Aspirin-induced asthma, or Aspirin Exacerbated Respiratory Disease (AERD) is characterized clinically by the triad of asthma, recurrent nasal polyposis and hypersensitivity to aspirin and other cyclooxygenase 1 (COX-1) inhibitors such as ibuprofen.
Asthma symptoms translate to difficulty breathing after taking aspirin or other COX-1 inhibitors. COX-1 inhibitors are also present in food, vegetables and fruits. Low salicylate diets exist to alleviate asthma symptoms with AIA.
The AERD asthma subtype accounts for 5%–10% of adult asthmatics, yet represents a disproportionately high proportion of severe asthma cases and can be difficult to diagnose and treat. Desensitization to aspirin as performed by a trained Physician can reduce AERD symptoms. Aspirin is an inhibitor of COX-1 which is a key enzyme in the inflammatory response, starting from Arachidonic acid producing downstream prostaglandins mediators of inflammation.
For reasons yet to be clearly defined, leukotrienes are know to be augmented parallel to AERD. These include cysteinyl leukotrienes known to be overproduced in chronic sinusitis with nasal polyps and can perhaps explain or define chronic sinusitis with nasal polyps.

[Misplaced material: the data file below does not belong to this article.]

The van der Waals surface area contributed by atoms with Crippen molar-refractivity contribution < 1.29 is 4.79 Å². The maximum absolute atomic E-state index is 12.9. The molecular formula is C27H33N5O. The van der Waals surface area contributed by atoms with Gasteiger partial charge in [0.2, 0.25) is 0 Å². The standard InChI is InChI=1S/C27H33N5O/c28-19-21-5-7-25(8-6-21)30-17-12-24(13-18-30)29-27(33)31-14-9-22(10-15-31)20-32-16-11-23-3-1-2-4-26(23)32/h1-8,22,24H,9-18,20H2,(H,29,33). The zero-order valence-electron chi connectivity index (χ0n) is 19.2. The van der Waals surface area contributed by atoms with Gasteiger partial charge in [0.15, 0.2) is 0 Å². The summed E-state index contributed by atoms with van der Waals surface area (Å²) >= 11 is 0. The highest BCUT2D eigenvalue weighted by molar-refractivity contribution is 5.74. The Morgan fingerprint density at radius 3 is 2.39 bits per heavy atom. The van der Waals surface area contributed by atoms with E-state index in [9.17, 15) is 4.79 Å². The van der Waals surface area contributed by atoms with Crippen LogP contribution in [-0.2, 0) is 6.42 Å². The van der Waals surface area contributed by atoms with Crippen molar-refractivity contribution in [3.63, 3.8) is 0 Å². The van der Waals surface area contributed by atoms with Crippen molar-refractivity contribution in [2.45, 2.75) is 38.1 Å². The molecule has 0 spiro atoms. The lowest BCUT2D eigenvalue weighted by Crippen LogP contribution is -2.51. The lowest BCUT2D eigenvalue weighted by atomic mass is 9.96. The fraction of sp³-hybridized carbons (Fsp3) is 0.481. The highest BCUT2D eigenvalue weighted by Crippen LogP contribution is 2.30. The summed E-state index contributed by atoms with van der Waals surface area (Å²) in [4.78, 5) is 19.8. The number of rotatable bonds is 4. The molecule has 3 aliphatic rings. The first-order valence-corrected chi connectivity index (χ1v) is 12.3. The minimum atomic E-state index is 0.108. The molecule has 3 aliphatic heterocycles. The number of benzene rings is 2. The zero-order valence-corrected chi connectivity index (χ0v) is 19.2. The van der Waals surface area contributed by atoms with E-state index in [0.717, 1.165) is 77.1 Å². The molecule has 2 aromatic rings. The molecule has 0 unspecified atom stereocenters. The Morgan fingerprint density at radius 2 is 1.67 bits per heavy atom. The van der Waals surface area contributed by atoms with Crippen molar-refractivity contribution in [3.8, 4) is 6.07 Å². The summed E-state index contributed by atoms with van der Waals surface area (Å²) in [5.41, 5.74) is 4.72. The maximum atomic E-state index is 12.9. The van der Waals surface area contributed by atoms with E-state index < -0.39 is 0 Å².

The eicosanoid inflammatory pathway is that of a response where arachidonic acid is converted to prostaglandin H2 via COX-1, COX-2 (the target of acetaminophen) or is converted to leukotrienes mediators of inflammatory response via lipoxygenase 5. The prostaglandins are involved in inflammation, fever, clotting, blood pressure, immune modulation, etc.
In aspirin-induced asthma, an increase in PGD-2 and a decrease in PGE-2 is observed, and a shift towards cysteinyl leukotrienes, tilting the balance towards inflammation and bronchoconstriction.
Also, FDA-approved drugs such as montelukast may help management of the disease.
Further, desensitization to aspirin as performed by trained Physicians in a clinical setting was demonstrated to improve asthma symptoms and sinus inflammation.